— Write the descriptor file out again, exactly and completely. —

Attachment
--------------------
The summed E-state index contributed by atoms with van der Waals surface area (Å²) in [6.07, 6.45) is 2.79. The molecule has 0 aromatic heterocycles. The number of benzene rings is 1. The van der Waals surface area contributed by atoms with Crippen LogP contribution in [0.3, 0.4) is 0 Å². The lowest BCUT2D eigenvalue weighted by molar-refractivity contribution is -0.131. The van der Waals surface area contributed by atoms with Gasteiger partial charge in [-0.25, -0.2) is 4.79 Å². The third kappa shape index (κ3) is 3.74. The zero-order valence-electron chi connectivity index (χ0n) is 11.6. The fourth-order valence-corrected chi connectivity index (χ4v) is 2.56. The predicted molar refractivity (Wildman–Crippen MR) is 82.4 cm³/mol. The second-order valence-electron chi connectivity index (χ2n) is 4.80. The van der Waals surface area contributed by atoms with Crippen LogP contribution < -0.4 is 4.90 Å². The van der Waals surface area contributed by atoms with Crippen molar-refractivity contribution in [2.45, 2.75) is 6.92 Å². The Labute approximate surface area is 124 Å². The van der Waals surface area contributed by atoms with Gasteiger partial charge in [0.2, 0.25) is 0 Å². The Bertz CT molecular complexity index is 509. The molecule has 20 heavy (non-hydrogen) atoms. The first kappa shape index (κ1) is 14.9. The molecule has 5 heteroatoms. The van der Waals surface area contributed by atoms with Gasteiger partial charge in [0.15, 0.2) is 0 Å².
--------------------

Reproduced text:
The summed E-state index contributed by atoms with van der Waals surface area (Å²) in [6.07, 6.45) is 2.79. The molecule has 0 aromatic heterocycles. The number of benzene rings is 1. The van der Waals surface area contributed by atoms with Crippen LogP contribution in [0.3, 0.4) is 0 Å². The lowest BCUT2D eigenvalue weighted by molar-refractivity contribution is -0.131. The van der Waals surface area contributed by atoms with Gasteiger partial charge in [-0.25, -0.2) is 4.79 Å². The third kappa shape index (κ3) is 3.74. The zero-order valence-electron chi connectivity index (χ0n) is 11.6. The fourth-order valence-corrected chi connectivity index (χ4v) is 2.56. The predicted molar refractivity (Wildman–Crippen MR) is 82.4 cm³/mol. The second-order valence-electron chi connectivity index (χ2n) is 4.80. The van der Waals surface area contributed by atoms with Crippen LogP contribution < -0.4 is 4.90 Å². The van der Waals surface area contributed by atoms with Crippen molar-refractivity contribution in [2.45, 2.75) is 6.92 Å². The Labute approximate surface area is 124 Å². The van der Waals surface area contributed by atoms with Gasteiger partial charge in [0.2, 0.25) is 0 Å². The Bertz CT molecular complexity index is 509. The molecule has 20 heavy (non-hydrogen) atoms. The first kappa shape index (κ1) is 14.9. The molecule has 5 heteroatoms. The van der Waals surface area contributed by atoms with Gasteiger partial charge in [0.15, 0.2) is 0 Å².